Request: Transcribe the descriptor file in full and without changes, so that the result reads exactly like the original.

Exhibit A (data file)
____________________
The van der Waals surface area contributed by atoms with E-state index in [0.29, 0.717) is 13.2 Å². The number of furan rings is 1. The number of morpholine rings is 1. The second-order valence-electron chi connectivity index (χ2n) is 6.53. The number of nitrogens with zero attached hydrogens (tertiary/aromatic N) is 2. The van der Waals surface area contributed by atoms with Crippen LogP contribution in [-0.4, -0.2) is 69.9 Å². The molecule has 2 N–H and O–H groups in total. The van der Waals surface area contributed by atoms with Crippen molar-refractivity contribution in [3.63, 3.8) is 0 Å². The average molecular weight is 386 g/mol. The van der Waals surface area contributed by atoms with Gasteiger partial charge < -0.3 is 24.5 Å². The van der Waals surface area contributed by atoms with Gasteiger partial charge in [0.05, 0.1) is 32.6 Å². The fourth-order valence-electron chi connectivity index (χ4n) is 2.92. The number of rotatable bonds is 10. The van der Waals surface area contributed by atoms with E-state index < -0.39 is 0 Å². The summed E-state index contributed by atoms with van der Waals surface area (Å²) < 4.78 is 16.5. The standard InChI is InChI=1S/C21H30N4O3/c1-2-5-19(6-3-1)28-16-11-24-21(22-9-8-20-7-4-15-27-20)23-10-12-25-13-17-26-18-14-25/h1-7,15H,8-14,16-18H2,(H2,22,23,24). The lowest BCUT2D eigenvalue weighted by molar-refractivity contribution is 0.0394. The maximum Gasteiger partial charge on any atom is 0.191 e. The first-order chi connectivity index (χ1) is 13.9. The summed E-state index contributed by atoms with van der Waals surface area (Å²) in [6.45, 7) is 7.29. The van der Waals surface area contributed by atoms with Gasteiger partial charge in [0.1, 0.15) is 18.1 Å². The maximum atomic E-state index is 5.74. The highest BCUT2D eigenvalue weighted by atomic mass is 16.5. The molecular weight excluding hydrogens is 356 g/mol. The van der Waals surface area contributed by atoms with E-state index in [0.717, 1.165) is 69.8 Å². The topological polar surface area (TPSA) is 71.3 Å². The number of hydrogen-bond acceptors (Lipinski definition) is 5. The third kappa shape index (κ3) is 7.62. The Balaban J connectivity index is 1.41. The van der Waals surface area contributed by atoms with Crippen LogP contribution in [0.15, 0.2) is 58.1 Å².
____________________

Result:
The van der Waals surface area contributed by atoms with E-state index in [0.29, 0.717) is 13.2 Å². The number of furan rings is 1. The number of morpholine rings is 1. The second-order valence-electron chi connectivity index (χ2n) is 6.53. The number of nitrogens with zero attached hydrogens (tertiary/aromatic N) is 2. The van der Waals surface area contributed by atoms with Crippen LogP contribution in [-0.4, -0.2) is 69.9 Å². The molecule has 2 N–H and O–H groups in total. The van der Waals surface area contributed by atoms with Crippen molar-refractivity contribution in [3.63, 3.8) is 0 Å². The average molecular weight is 386 g/mol. The van der Waals surface area contributed by atoms with Gasteiger partial charge < -0.3 is 24.5 Å². The van der Waals surface area contributed by atoms with Gasteiger partial charge in [0.05, 0.1) is 32.6 Å². The fourth-order valence-electron chi connectivity index (χ4n) is 2.92. The number of rotatable bonds is 10. The van der Waals surface area contributed by atoms with E-state index < -0.39 is 0 Å². The summed E-state index contributed by atoms with van der Waals surface area (Å²) < 4.78 is 16.5. The standard InChI is InChI=1S/C21H30N4O3/c1-2-5-19(6-3-1)28-16-11-24-21(22-9-8-20-7-4-15-27-20)23-10-12-25-13-17-26-18-14-25/h1-7,15H,8-14,16-18H2,(H2,22,23,24). The lowest BCUT2D eigenvalue weighted by molar-refractivity contribution is 0.0394. The maximum Gasteiger partial charge on any atom is 0.191 e. The first-order chi connectivity index (χ1) is 13.9. The summed E-state index contributed by atoms with van der Waals surface area (Å²) in [6.45, 7) is 7.29. The van der Waals surface area contributed by atoms with Gasteiger partial charge in [0.1, 0.15) is 18.1 Å². The maximum atomic E-state index is 5.74. The highest BCUT2D eigenvalue weighted by atomic mass is 16.5. The molecular weight excluding hydrogens is 356 g/mol. The van der Waals surface area contributed by atoms with E-state index in [0.717, 1.165) is 69.8 Å². The topological polar surface area (TPSA) is 71.3 Å². The number of hydrogen-bond acceptors (Lipinski definition) is 5. The third kappa shape index (κ3) is 7.62. The Balaban J connectivity index is 1.41. The van der Waals surface area contributed by atoms with Crippen LogP contribution in [0.15, 0.2) is 58.1 Å².